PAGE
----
Slog PM: Tim Eyman's Big-Ass Fine, Stacey Plaskett's Unseen Footage, and Two Masks Are Better Than One

Comments

1

"Today Public Health Seattle and King County again acknowledged the iniquities"
Of course, the Democrats are in charge.
On a side note I predict snow!

2

Donald Trump shouldn't be convicted for "inciting an insurrection" because, under American law and precedent, he's not guilty of doing that. Of course impeachment is a political process, not a legal one. But in this case, there is a direct criminal analogue. You or I could be charged with inciting an insurrection. And, given the same set of facts that apply to the Trump case (including the death and destruction), we would be found not guilty. The shit that he pulled in Georgia probably would rise to the level of a misdemeanor.

Political speech, regardless of how crazy it may be, is given substantial protection in the courts. And for damn good reason. We even allow wild-eyed, seditious Socialists to spew their nonsense into the public arena. May it always be so.

3

With respect to Tim Eyman, "demon" is a euphemism.

4

Oh no, Timmie eyesore is getting the book thrown at him. Poor little Tim, Tim ... wonder how many stupid fuckups like @1 and @2 will give pity on poor little Timmie and part ways with $ to keep poor little Timmie propped up.. BTW: Timmie: steeling office chairs is a hard way to make a living. Typically not following the bootstraps narrative.

5

Poor disgraced, treasonous, twice impeached Trump and his supporters. Such big time losers. Sad!

6

@2: Sure, you always go through such logic contortions and reason stretching to hang your argument on the free speech hook. Surprised you didn't embellish your argument reminding us Trump included the word "peacefully" in his Jan 6 speech.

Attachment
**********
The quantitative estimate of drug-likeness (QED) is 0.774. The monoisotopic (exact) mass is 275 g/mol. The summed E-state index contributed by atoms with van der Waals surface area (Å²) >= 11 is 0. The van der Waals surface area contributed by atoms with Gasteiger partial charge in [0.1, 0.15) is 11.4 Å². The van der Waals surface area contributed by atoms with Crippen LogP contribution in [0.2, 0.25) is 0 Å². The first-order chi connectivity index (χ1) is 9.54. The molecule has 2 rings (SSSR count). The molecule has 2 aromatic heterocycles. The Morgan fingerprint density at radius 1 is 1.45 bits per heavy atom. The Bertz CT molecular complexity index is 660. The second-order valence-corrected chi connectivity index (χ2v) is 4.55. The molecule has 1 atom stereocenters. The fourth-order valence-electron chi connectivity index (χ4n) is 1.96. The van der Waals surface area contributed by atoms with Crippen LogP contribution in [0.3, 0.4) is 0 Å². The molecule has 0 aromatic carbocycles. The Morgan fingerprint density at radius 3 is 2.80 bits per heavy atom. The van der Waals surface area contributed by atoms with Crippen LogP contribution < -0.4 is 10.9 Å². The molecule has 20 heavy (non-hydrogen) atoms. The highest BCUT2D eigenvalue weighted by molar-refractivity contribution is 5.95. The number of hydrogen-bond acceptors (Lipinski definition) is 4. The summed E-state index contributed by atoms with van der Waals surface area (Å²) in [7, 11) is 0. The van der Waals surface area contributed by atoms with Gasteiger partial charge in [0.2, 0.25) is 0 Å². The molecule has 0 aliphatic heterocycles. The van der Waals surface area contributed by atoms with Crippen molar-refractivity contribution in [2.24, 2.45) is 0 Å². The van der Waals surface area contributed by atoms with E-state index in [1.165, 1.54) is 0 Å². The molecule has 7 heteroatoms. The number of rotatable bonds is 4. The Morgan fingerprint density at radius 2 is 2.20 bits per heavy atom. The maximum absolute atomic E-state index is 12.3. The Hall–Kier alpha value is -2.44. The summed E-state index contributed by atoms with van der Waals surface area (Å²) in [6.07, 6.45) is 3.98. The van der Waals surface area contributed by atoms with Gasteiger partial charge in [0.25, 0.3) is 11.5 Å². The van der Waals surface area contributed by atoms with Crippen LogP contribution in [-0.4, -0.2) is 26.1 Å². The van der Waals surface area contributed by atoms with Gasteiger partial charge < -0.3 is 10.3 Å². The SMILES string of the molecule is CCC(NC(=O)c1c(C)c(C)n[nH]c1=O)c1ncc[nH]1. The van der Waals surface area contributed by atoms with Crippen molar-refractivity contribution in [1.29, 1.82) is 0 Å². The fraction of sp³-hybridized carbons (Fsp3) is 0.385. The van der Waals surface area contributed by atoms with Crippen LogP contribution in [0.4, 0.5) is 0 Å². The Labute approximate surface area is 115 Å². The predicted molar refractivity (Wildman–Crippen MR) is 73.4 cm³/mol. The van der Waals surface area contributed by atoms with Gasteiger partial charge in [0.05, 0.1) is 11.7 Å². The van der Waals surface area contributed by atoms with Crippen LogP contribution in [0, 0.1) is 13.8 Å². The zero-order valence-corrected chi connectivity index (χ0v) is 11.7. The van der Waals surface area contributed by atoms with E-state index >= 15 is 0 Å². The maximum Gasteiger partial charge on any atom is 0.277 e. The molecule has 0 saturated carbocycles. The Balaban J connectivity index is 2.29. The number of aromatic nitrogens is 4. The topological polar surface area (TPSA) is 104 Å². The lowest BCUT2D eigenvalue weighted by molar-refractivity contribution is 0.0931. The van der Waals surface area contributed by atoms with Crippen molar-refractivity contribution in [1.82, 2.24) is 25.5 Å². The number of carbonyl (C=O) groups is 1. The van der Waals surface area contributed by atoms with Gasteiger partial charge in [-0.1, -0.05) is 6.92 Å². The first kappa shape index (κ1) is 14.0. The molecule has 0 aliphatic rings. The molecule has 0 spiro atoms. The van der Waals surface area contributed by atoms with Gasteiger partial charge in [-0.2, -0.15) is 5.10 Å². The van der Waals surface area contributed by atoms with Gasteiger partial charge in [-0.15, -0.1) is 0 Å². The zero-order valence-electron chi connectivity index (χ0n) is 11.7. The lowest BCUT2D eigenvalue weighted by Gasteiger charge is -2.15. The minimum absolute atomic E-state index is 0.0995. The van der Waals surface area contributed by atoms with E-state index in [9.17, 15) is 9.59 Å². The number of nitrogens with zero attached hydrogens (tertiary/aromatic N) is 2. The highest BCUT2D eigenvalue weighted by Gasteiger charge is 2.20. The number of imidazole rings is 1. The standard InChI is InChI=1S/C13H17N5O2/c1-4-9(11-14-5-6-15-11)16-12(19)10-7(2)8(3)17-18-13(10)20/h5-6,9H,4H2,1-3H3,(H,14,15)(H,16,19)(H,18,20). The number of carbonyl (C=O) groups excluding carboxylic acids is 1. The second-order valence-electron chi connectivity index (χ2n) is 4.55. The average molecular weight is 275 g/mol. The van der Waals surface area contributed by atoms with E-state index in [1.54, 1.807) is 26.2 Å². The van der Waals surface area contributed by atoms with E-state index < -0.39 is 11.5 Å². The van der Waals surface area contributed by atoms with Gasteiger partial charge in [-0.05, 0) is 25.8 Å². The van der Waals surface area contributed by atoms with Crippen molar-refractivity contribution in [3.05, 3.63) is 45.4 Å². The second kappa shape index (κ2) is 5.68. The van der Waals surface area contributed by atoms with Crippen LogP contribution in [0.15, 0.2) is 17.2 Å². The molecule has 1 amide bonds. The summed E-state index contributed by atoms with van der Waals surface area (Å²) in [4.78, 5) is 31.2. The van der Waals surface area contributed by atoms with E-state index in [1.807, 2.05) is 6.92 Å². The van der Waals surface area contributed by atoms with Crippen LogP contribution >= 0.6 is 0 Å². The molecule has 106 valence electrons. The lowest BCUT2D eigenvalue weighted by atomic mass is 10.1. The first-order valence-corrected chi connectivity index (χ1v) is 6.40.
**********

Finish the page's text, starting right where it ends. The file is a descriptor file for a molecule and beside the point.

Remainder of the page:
Is your stance motivated by a conviction of some sort or did you really want Donald Trump to remain in power?

7

@duce -- tl;dr but
wild-eyed, seditious Socialists
did catch my leettle eye 'cause yeah
they're EVERY WHERE and so Generous
of you to Put Up with Us but we're not President
so a crime against the USOFA is not Impeachable
so we can all stop looking out for the Democrats or
something.

8

It's time to stick a fork in the entire GOP's fat, white, corrupt ass and call it DONE.

9

@6 Free speech purist. But what are these contortions of which you speak? Seems like a straight forward argument to me.

10

@2. "Under American law and precedent, he's not guilty of doing that." What law? That's just your opinion. If you watched the house proceedings today, there's a shitload of evidence to the contrary. You can choose to believe otherwise by putting your head in the sand and being an apologist for treason, downplaying from the moment it happened until now, but that doesn't make it right or okay to dismiss. There must be consequences and accountability, and you are sitting on your hands and saying whatever, big whoop. Such feckless cowardice and complacency.